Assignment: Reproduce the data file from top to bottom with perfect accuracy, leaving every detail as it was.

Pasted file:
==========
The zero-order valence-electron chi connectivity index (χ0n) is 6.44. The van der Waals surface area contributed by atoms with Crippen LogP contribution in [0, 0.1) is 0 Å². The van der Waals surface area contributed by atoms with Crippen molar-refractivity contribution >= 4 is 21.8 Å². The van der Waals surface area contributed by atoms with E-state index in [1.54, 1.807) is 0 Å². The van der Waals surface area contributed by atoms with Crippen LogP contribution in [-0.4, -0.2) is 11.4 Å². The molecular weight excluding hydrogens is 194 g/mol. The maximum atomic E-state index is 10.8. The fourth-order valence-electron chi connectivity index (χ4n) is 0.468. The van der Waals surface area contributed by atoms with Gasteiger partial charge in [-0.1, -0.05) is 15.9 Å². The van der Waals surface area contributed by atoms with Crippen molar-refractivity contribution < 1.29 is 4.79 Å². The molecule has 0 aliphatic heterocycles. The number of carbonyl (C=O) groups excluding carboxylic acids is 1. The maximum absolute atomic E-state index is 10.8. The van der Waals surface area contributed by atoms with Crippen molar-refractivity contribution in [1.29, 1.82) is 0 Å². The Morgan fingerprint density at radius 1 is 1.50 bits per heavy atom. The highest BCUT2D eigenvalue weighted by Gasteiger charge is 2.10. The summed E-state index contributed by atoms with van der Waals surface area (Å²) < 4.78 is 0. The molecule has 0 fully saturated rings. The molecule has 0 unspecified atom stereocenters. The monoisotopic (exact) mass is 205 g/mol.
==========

The zero-order valence-electron chi connectivity index (χ0n) is 6.44. The van der Waals surface area contributed by atoms with Crippen LogP contribution in [0, 0.1) is 0 Å². The van der Waals surface area contributed by atoms with Crippen molar-refractivity contribution >= 4 is 21.8 Å². The van der Waals surface area contributed by atoms with E-state index in [1.54, 1.807) is 0 Å². The van der Waals surface area contributed by atoms with Crippen LogP contribution in [-0.4, -0.2) is 11.4 Å². The molecular weight excluding hydrogens is 194 g/mol. The maximum atomic E-state index is 10.8. The fourth-order valence-electron chi connectivity index (χ4n) is 0.468. The van der Waals surface area contributed by atoms with Gasteiger partial charge in [-0.1, -0.05) is 15.9 Å². The van der Waals surface area contributed by atoms with Crippen molar-refractivity contribution < 1.29 is 4.79 Å². The molecule has 0 aliphatic heterocycles. The number of carbonyl (C=O) groups excluding carboxylic acids is 1. The maximum absolute atomic E-state index is 10.8. The van der Waals surface area contributed by atoms with Crippen molar-refractivity contribution in [1.29, 1.82) is 0 Å². The Morgan fingerprint density at radius 1 is 1.50 bits per heavy atom. The highest BCUT2D eigenvalue weighted by Gasteiger charge is 2.10. The summed E-state index contributed by atoms with van der Waals surface area (Å²) < 4.78 is 0. The molecule has 0 fully saturated rings. The molecule has 0 unspecified atom stereocenters. The monoisotopic (exact) mass is 205 g/mol.